Thousands of people are gathering in Cairo’s Tahrir Square to protest against a decision by the ruling military council to assume new powers.
The protests have been called by the Muslim Brotherhood, as it claims its candidate Mohammed Mursi won last weekend’s presidential election.
His rival, former PM Ahmed Shafiq, also says he has won.
As Egyptians voted, the generals dissolved parliament and claimed all legislative power for themselves.
Correspondents say the Supreme Council of the Armed Forces (SCAF) appears to be working on the assumption that Mohammed Mursi will win, and making moves designed to reduce or constrain the power of the president and entrench its own.
Activists have described the moves as a “military coup”.
Demonstrators have been chanting slogans against the military council, in the same square where huge protests last year led to the fall of President Hosni Mubarak.
Youth activists and liberals, many of whom refused to take part in the election run-off, are also involved in the protests.
“[The election is] not totally stolen, but they have put some obstacles to fully transfer the power of the revolution and the voice of the street, and the voice of the critical mass to rule the country,” said one protester.
There are plenty of Egyptians who seem to be reconciled to the prospect of the military continuing to exercise power because they fear that otherwise the Muslim Brotherhood might turn their secular society into something resembling the theocracy of Iran.
Earlier the Muslim Brotherhood claimed victory in the election.
A spokesman for its Freedom and Justice Party (FJP) announced its chairman, Mohammed Mursi, had received 51.74%, compared with former Prime Minister Ahmed Shafiq, who he said had 48.26%.
The Higher Presidential Election Commission (HPEC) is scheduled to announce the official results on Thursday, but it usually shares them with the candidates beforehand to give them a chance to make objections.
The results tally with what Egyptian media and independent observers have been reporting, and the FJP’s own calculations, which it released on Monday.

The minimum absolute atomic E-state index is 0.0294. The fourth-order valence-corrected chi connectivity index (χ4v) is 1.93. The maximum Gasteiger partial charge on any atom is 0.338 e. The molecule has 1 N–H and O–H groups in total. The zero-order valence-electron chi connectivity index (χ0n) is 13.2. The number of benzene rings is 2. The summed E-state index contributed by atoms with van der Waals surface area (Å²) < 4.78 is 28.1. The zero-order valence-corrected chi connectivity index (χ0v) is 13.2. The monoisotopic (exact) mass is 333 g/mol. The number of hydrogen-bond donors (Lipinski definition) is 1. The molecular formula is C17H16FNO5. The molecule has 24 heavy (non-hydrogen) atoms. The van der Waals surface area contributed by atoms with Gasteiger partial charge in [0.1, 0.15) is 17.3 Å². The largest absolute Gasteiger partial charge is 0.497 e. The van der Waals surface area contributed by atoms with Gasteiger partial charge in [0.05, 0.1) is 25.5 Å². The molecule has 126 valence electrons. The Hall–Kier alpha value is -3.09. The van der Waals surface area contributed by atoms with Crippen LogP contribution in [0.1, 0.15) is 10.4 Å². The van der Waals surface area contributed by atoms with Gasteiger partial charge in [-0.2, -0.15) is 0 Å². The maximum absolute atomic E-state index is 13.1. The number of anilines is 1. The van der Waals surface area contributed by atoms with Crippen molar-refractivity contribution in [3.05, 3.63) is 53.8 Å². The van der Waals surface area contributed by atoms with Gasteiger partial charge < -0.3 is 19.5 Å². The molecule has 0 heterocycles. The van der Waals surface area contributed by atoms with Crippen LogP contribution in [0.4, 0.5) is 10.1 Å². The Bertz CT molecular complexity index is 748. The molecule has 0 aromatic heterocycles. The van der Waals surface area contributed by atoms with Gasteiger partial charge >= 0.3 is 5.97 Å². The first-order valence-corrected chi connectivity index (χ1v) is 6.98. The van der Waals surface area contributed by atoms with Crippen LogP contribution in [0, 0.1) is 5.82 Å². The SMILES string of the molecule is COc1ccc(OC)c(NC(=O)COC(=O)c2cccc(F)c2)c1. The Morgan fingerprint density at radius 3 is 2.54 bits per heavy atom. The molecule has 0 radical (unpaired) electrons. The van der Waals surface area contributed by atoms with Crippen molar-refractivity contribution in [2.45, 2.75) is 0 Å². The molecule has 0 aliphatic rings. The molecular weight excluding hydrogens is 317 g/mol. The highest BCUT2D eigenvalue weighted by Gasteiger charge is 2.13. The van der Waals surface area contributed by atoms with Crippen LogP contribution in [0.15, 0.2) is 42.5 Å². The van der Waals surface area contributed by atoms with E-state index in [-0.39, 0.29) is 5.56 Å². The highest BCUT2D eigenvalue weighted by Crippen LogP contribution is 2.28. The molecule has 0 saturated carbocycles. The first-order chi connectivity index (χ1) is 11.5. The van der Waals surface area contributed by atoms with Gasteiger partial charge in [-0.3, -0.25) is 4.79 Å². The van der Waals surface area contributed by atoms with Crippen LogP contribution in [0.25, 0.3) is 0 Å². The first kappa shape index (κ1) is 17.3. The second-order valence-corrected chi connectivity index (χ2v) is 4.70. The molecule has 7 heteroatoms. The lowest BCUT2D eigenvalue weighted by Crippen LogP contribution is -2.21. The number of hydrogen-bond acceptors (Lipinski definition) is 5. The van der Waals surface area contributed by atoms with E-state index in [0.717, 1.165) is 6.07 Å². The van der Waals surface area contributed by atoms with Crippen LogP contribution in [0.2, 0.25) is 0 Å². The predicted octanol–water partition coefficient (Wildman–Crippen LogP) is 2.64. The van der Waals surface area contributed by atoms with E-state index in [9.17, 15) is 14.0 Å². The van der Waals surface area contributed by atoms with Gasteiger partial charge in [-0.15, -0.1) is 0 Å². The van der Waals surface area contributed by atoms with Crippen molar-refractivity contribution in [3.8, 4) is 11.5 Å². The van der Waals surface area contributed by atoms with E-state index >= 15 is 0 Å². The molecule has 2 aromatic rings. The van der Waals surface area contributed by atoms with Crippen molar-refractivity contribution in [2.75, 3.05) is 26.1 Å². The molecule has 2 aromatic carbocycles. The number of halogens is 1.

However, Ahmed Shafiq’s campaign vigorously denied its candidate had lost.
In a news conference shown on Egyptian television, representatives of Ahmed Shafiq’s campaign said the papers that Mohammed Mursi’s campaign referred to did not come officially from the HPEC, and insisted that Shafiq was ahead in the tally.
“We are willing to do whatever necessary at a legal level to prove he’s the next president,” Ahmed Shafiq campaign spokesman Karim Salem said.
Voting over the weekend to choose a successor to Hosni Mubarak, who was forced to step down by last year’s uprising, was overshadowed by two SCAF decrees.
The first ordered the immediate dissolution of parliament following Thursday’s Supreme Constitutional Court ruling that the law governing the recent elections for the lower house was unconstitutional because party members had been allowed to contest seats in the lower house reserved for independents.
Troops were deployed outside the parliament building before the decree was issued on Saturday to prevent MPs gaining access. The FJP and the ultraconservative Salafist Nour party dominate both chambers.
The second decree, which was published after the polls closed on Sunday, amended the March 2011 constitutional declaration and gave the generals complete control over legislation and military affairs until fresh parliamentary elections are held.
The SCAF will also play a significant role in running the 100-member assembly that will draft the country’s new constitution.
The new president – who will take office without the oversight of a parliament and without a permanent constitution to define his powers or duties – will be able to form and dismiss a government, ratify and reject laws, and declare war, but only with SCAF’s approval.